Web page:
Disaster Victims Entitled to Rapid Tax Refund
The IRS allows an itemized deduction for certain unreimbursed losses resulting from casualties and thefts. When a disaster loss occurs in an area that has been designated by the President of the U.S. as a Federal disaster area, as is the case in the five boroughs of New York and Arlington, Virginia, due to the recent terrorist attacks, individuals who suffer casualty losses stemming from the disaster may take certain steps to rapidly recover tax benefits.
In the case of such a disaster, those who suffered casualty losses, such damage to or loss of property, are entitled to deduct the portion of the loss that is not reimbursed by insurance. The amount deducted must also be reduced by the value of any property received by the victim as a replacement for lost or damaged property.
In the situation of a federally-declared disaster area, victims may choose between reporting their casualty loss on the tax return for the year in which the casualty occurs, or they may claim the loss on the tax return for the prior year (in this case, the 2000 tax return). If the tax return for the prior year has already been filed, the return may be amended to reflect the loss.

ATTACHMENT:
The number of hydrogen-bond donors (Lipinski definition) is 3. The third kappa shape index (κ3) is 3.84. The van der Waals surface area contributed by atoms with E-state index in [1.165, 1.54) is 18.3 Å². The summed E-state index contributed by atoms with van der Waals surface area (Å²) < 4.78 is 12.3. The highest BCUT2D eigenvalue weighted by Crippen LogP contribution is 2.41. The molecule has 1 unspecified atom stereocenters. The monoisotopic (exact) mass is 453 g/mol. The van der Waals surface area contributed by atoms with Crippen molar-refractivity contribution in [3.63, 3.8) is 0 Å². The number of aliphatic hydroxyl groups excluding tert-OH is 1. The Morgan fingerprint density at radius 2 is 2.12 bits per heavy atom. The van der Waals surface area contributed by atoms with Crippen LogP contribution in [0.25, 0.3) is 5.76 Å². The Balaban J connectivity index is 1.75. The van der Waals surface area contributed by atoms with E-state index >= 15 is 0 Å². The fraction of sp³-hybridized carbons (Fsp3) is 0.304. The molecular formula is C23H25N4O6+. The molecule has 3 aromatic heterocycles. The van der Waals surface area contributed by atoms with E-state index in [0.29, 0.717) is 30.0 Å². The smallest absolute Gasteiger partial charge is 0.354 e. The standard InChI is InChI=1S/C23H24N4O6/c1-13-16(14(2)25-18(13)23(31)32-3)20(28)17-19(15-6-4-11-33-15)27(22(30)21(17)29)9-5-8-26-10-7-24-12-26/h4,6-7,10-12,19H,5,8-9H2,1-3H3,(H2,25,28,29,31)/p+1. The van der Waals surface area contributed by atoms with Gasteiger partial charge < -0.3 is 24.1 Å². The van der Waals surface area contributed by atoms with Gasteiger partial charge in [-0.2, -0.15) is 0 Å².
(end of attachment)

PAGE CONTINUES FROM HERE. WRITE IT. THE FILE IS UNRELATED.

An amendment of a prior year tax return to reflect a current year casualty loss must be filed by the later of one of these two dates:
- The due date for filing the original tax return for the year in which the casualty occurred, without regard to extensions for late filing,
- The due date for filing the original return, including extensions, for the tax year immediately prior to that year in which the disaster actually occurred.
Typically this will mean that an amended 2000 tax return that reflects the casualty loss resulting from the recent terrorist attacks must be filed by April 15, 2002.
Taxpayers who amend 2000 tax returns to claim a loss from the recent terrorist attack should write "September 11, 2001 Terrorist Attack" in red ink across the top of the 1040X to expedite processing.
Information about claiming a casualty loss can be found in IRS Publication 547, Casualties, Disasters and Thefts (Business and Nonbusiness), and also in the instructions for Form 4684, Casualties and Thefts.